My journey settled into a really good place, and then stayed there once I started to strip away all stressors. My facial skincare regimen is now 1 product, once daily, and it's not even a cleanser. My supplements are as needed, but my diet and exercise are staples in my life. My skin is acne free, pores are a fraction of the size they used to be, and the natural oils feel great on my skin (That part actually takes time, to realize that natural oils from the right diet are ok, and wont turn your face into an irritating, greasy mess). I'm here to answer questions, if you want, but most importantly, let us know how you do with your next steps. It has been fun following along with your journey, and we'd all love to see it end in a great place.

Nate


Hi Nate , thanks for the great info

I've often thought that the stripping of skin oils every day irritates more than helps and contributes to overstimulating my skin oil, so would like to know more about the linoleic product you use. I have tried in the past the no face washing approach and skin calmed down initially but then broke out unfortunatly.. so perhaps a step too far, but there was a marked skin calmness in the first few days. As u mentioned that linoleic mimics normal skin this rang a bell!

The linoleic deficiency you mention, do u mean internally also? As I thought that omega 3's lvls were more in need of care than omega'6?

I agree that dht lvls and chronic stress are oily skin major factors, I have had massive massive lvls of both in the past. So unsurprisingly my lifetime of oily skin has been off the scale. Things are looking up , as factors of health are being improved. And my skin is now far far less oily, less red, and less bloated.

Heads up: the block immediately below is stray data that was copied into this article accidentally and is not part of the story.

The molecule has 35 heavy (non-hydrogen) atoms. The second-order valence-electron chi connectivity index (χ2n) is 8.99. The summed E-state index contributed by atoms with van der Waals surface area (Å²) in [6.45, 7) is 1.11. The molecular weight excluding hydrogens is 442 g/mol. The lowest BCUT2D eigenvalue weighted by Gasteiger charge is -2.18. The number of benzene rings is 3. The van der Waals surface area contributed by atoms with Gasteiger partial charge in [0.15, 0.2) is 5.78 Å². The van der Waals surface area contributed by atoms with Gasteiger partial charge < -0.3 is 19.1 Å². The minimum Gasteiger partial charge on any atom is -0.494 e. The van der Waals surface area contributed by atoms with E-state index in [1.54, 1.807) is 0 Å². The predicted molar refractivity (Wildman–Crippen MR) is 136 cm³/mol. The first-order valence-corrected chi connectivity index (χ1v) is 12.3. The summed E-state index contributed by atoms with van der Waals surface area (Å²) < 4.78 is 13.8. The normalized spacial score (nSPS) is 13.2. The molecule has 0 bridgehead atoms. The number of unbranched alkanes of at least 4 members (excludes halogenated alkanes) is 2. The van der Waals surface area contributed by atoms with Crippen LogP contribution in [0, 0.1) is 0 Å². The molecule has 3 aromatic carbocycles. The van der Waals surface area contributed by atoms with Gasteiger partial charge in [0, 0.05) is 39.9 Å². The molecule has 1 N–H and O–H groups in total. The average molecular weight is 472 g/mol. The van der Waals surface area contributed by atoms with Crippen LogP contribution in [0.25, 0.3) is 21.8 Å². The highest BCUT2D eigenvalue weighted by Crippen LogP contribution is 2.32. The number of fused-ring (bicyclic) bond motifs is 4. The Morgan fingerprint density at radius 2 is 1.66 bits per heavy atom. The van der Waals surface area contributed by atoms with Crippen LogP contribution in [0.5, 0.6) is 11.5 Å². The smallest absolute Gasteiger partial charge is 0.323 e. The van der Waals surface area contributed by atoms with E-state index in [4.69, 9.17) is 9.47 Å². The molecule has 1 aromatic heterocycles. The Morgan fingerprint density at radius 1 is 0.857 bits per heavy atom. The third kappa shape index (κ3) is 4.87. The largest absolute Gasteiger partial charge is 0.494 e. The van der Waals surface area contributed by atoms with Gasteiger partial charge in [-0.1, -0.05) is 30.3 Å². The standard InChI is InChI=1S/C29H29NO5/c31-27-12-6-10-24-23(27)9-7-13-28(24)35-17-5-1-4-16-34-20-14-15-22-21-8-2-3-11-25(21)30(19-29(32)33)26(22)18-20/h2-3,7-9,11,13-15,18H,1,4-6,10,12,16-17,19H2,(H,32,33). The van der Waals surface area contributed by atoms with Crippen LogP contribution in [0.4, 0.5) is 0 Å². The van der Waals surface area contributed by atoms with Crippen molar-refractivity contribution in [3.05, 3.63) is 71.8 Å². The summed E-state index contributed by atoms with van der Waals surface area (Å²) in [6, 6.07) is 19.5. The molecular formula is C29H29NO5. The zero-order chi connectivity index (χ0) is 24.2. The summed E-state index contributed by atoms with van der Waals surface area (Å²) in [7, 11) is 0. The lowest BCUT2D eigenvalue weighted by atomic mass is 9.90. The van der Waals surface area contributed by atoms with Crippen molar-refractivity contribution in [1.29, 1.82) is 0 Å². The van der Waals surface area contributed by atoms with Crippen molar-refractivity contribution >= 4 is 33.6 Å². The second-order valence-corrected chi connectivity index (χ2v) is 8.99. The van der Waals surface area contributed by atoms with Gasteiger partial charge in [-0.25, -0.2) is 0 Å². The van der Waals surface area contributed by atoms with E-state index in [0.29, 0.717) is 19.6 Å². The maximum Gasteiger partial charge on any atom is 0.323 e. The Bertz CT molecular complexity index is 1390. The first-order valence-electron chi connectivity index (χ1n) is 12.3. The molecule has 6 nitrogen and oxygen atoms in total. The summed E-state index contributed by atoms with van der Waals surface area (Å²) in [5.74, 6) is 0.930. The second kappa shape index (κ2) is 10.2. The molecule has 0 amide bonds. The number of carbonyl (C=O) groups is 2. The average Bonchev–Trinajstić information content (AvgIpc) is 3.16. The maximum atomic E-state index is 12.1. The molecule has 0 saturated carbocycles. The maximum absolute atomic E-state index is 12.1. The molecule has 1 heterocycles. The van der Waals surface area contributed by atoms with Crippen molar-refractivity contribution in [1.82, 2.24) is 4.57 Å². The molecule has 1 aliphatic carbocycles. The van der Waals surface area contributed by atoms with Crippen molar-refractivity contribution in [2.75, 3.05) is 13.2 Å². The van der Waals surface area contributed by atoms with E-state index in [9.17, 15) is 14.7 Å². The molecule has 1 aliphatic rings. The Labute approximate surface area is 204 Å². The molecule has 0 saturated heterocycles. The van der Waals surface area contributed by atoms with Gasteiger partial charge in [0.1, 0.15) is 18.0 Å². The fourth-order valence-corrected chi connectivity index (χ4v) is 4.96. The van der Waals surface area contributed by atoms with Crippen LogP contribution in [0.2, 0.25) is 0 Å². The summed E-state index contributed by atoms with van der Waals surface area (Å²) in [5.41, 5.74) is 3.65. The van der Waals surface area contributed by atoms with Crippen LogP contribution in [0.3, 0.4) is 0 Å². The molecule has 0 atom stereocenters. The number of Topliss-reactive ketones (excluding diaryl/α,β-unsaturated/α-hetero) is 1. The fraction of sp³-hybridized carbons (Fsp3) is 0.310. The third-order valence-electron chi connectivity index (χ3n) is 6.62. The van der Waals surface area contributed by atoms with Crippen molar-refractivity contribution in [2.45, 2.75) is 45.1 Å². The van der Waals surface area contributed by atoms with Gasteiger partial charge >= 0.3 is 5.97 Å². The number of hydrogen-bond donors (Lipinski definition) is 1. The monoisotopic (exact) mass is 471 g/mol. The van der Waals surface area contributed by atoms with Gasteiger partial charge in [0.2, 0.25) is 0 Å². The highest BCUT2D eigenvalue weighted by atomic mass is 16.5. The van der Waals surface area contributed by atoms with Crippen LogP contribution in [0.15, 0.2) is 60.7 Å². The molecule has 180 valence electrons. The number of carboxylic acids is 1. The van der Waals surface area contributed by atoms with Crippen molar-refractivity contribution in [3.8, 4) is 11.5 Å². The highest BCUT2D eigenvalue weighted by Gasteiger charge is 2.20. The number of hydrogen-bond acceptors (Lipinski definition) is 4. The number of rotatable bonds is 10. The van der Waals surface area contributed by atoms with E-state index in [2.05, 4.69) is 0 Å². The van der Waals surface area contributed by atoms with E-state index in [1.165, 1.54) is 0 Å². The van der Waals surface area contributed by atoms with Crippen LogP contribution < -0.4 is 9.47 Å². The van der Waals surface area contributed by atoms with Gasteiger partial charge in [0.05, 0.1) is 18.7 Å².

My current regime is getting little tweaks, but is now as followed.. 

food:
Breakfast- 
Nutribullet smoothie...
2 fruits
Spinach
Celery
Carrot
Nuts
Blue-berries
2x teaspoons cocoa
Tablespoon of Apple Cider Vin

Lunch:
Usually Pasta with meat and tomato sauce (I'm italian, need Pasta!:) with steamed red cabbage, green cabbage, brocolli, and cauliflowers (steamed, chopped and stirred into sauce..yum!)

Dinner is eggs, and a big salad lettuce, spinach, tomato's, olives.

I drink about 5-10 coffee's a day. (Coffee research has been divided for years, but at the moment has some interesting results regarding fat in the blood and coffee correlation, so I am happy to go along with this one.Love coffee!)

Swapped all cows Milk for Almond milk. 


Then the alternative stuff I do:
I now have added is 10min a day of red low light therapy, after reading research papers on its effects on skin healing. So far so good.